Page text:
The results at Valencia were the perfect reversal for Hayden from the dramatic low of Estoril, which saw his title hopes teetering on the brink. The American’s third-place finish claimed the final MotoGP championship of the 990cc era and was a fitting way for Hayden to earn the title, as it was his podium consistency, rather than flashy wins, which earned him the 2006 championship. One would assume now that the title is Hayden’s for good, the boneheaded Estoril maneuver by Pedrosa will one day fade in memory.

“When you dedicate your life to something and the dream comes true it feels so good,” said Hayden. “This is a proud day for me, the team and my family. I want to thank everybody back home and I hope they’re partying back there in Owensboro. When I went down at the beginning of the Estoril race I thought the dream was over but I just didn’t give up. Anything can happen in racing and you just keep fighting until the end. I just believe good things happen to good people and this is a great day for me. I swear on the warm-up lap this morning I was riding round in front of a full house here and I had tears in my eyes because I knew this was the chance of a lifetime and I had to go for it.”

For his part, the longtime champion Rossi was gracious in defeat.

“Of course this is a big disappointment for me because to arrive at the final race with an eight-point advantage and then not win the title is a disaster,” said The Doctor. “Basically I made two mistakes today – one was at the start and then the second one was the crash. It has been a very emotional season, with some great moments, some bad luck and now some mistakes. But this is racing. All I can say now is a big ‘congratulations’ to Nicky because he is a great guy, a great rider and he is the World Champion because he has been the best this year. I have known him a long time, I know his family well and even though I am disappointed I am also very happy for them. It has been a great fight with him this year – not like in the past with other riders when there have always been some polemics – and we have great respect for each other.”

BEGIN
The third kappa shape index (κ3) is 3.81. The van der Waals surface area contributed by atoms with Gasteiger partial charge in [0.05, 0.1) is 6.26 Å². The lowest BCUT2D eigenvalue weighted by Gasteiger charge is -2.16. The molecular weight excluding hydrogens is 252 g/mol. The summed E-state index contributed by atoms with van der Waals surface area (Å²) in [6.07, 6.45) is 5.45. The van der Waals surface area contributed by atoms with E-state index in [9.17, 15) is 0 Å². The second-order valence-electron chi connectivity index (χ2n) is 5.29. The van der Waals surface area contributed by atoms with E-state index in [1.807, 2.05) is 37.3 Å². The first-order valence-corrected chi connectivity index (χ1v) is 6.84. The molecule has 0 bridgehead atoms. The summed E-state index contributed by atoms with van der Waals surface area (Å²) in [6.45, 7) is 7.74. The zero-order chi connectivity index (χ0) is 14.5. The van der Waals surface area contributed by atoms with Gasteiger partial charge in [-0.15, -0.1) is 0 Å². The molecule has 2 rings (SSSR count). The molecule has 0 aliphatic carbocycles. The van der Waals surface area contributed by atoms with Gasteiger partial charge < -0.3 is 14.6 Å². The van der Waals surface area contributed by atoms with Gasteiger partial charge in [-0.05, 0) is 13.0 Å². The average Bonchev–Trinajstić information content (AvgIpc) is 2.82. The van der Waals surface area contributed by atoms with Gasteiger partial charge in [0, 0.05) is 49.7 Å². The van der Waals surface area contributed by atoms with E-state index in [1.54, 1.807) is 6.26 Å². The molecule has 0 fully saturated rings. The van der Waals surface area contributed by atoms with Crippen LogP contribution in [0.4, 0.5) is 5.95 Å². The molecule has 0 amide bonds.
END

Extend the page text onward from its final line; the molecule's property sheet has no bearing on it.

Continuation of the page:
The dramatic events at Valencia, played out in much the same way as they did at Estoril: an early crash having irreparable championship consequences, coupled with an improbable race winner. Two weeks ago that improbable winner was Toni Elias, but today it was Ducati’s Troy Bayliss.

“Honestly, it’s been a fairytale weekend, I’m still pinching myself,” said Bayliss. “I’ve had a great year, winning the World Superbike championship was a good start! Then just when I was kicking back I got a phone call asking if I was interested in doing this ride. It was something I couldn’t knock back because I started the Desmosedici project with Loris at the end of 2002 and had some great times in 2003 and 2004, so to be able to come back and finish off the story at the last 990 race was incredible.”

The Italian firm had better throw the Australian a sweet bonus because what an amazing season he has delivered in not one, but two, race series! The man annihilated the competition all season long in WSB and then, for a larf, does the same for one race in MotoGP. What was that word again? Oh yeah, unbelievable.

MotoGP Valencia Results:
1. Troy Bayliss (Ducati Marlboro)
2. Loris Capirossi (Ducati Marlboro) +1.319
3. Nicky Hayden (Repsol Honda) +9.230
4. Dani Pedrosa (Repsol Honda) +12.065
5. Marco Melandri (Fortuna Honda) +16.306
6. Toni Elias (Fortuna Honda) +17.390
7. Shinya Nakano (Kawasaki) +19.329
8. Kenny Roberts Junior (Team Roberts) +23.174
9. Colin Edwards (Camel Yamaha) +26.072
10. Carlos Checa (Tech 3 Yamaha) +28.194
11. John Hopkins (Rizla Suzuki) +29.364
12. Makoto Tamada (Konica Minolta Honda) +29.707
13. Valentino Rossi (Camel Yamaha) +38.546
14. James Ellison (Tech 3 Yamaha) +1’20.013
15. Garry McCoy (Ilmor) +7 laps
DNF Casey Stoner (Honda LCR) +7 laps
DNF Chris Vermeulen (Rizla Suzuki) +17 laps
DNF Jose Luis Cardoso (Pramac d’Antin) +18 laps
DNF Alex Hofmann (Pramac d’Antin) +21 laps
DNF Randy de Puniet (Kawasaki) +25 laps